What Mercier de la Rivière once remarked about mathematical truth applies to all kinds of truth: ‘Euclide est un véritable despote; et les vérités géométriques qu’il nous a transmises, sont des lois véritablement déspotiques.’ … Seen from the viewpoint of politics, truth has a despotic character. It is therefore hated by tyrans, who rightly fear the competition of a coercive force they cannot monopolize, and it enjoys it rather precarious status in the eyes of government that rest on consent and abhor coercion. Facts are beyond agreement and consent … Unwelcome opinion can be argued with, rejected or compromised upon, but unwelcome facts possess an infuriating stubbornness that nothing, can move except plain lies. The trouble is that factual truth, like all other truth, peremtorily claims to be acknowledged and precludes debate, and debate constitutes the very essence of political life. …

… because of the haphazardness of facts … factual truth is no more self-evident than opinion, and this may be among the reasons that opinion-holders find it relatively easy to discredit factual truth as just another opinion. Factual evidence, moreover, is established through testimony by eyewitnesses – notoriously unreliable – and by records, documents, and monuments, all of which can be suspected as forgeries. In the event of a dispute, only other witnesses but no third and higher instance can be invoked. …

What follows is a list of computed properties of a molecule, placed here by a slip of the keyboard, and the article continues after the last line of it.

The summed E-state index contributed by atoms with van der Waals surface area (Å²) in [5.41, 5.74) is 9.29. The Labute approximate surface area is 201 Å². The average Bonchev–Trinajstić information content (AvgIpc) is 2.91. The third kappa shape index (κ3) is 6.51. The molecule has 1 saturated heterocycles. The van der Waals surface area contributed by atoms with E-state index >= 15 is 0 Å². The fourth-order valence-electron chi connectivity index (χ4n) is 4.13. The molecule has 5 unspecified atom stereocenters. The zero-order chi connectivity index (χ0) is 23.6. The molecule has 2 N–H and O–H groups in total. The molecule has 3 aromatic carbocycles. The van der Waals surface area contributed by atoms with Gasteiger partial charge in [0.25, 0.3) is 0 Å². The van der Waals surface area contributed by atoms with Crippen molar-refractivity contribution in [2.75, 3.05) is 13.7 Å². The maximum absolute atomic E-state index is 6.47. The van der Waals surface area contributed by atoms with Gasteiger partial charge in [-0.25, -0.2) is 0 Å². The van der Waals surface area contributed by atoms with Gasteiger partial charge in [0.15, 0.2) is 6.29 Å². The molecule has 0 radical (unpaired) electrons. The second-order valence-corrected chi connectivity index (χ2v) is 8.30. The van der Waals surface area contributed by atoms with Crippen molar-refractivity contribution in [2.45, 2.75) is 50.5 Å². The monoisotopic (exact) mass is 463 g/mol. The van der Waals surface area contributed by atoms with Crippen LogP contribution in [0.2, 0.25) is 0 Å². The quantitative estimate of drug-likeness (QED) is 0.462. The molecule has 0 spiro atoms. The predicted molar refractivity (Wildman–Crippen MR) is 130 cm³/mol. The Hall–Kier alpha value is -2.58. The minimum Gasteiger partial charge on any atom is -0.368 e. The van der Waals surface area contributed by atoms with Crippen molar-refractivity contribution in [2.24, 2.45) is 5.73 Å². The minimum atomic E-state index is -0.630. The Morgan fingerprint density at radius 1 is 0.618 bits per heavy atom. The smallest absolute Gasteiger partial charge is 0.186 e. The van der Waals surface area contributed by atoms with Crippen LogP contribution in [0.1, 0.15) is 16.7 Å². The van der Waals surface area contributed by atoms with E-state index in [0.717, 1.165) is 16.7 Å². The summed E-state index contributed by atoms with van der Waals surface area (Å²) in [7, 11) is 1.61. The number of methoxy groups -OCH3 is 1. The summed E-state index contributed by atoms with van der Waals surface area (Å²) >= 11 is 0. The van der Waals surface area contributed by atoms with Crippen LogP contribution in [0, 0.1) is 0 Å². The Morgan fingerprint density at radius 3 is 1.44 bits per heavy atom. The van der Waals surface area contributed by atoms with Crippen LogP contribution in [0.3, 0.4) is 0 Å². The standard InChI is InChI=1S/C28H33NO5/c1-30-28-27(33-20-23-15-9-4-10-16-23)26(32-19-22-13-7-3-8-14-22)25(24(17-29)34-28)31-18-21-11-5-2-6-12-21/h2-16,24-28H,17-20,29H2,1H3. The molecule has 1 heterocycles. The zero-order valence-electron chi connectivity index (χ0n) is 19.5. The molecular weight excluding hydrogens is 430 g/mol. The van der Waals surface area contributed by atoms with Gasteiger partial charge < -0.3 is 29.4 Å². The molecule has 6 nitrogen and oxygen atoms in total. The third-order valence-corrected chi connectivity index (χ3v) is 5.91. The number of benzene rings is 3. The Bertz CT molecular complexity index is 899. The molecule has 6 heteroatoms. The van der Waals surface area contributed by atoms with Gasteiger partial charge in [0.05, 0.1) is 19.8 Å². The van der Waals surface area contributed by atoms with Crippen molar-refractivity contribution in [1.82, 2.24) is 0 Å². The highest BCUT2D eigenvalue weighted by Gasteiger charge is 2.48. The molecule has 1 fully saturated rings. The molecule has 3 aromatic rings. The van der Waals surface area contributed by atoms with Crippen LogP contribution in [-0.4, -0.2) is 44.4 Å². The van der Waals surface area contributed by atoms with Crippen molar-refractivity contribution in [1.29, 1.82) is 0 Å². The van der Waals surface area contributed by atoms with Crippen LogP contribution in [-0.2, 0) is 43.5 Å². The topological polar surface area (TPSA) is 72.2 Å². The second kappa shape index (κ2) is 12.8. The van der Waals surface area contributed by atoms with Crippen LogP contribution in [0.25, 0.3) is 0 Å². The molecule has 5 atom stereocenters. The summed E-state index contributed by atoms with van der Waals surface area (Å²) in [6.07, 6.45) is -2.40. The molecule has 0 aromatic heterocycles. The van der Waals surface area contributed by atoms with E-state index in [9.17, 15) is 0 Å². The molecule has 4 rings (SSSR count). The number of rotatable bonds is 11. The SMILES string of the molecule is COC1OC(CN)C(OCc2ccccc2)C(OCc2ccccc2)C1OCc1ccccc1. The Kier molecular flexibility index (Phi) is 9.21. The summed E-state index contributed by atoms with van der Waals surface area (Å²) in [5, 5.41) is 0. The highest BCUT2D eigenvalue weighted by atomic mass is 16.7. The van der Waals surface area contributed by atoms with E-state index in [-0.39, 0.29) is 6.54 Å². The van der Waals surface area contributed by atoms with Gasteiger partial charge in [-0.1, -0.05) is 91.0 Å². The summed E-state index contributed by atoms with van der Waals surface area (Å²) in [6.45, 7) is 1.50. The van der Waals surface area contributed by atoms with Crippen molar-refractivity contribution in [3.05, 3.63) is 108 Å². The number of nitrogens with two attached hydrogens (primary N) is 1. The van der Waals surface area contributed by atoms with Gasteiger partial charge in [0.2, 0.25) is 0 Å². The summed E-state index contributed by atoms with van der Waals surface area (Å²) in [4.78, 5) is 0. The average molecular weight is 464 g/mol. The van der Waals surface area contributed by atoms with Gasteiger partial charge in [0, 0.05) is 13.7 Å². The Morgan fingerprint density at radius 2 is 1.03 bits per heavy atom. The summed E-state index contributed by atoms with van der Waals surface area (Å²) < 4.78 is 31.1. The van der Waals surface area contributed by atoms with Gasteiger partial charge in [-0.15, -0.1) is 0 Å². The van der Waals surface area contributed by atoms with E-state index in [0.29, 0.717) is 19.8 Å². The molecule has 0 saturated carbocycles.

… when the liar, lacking the power to make his falsehood stick, does not insist on the gospel truth of his statement but pretends that this is his ‘opinion,’ to which he claims his constitutional right. This is frequently done by subversive groups, and in a politically immature public the resulting confusion can be considerable. The blurring of the dividing line between factual truth and opinion belongs among the many forms that lying can assume …

Truthfullness has never been counted among the political virtues, because it has little indeed to contribute to that change of the world and of circumstances which is among the most legitimate political activities. Only where a community has embarked upon organized lying on principle … can truthfullness as such … become a political factor of the first order. …

The modern political lies deal efficiently with things that are not secrets at all but are known to practically everybody. This is obvious in the case of rewriting contemporary history under the eyes of those who witnessed it, but is equally true in image-making of all sorts, in which, again, every known and established fact can be denied or neglected … We are finally confronted with highly respected statesmen who, like de Gaulle and Adenauer, have been able to build their basic policies on such evident non-facts as that France belongs among the victors of the last war …

If the past and present are treated as parts of the future – that is changed back into their former state of potentiality – the political realm is deprived not only of its main stabilizing force but of the starting point from which to change, to begin something new. … Conceptionally, we may call truth what we cannot change; metaphysically, it is the ground on which we stand and the sky that stretches above us.”

aus: Hannah Arendt: Truth and Politics. (ursprünglich in The New Yorker 25.02.1967) In: Dies.: Between past and future. Harmondsworth/New York u.a.: Penguin 1977, S.227-264.

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11/12/2014 (17:48) Schlagworte: EN,Lesebuch ::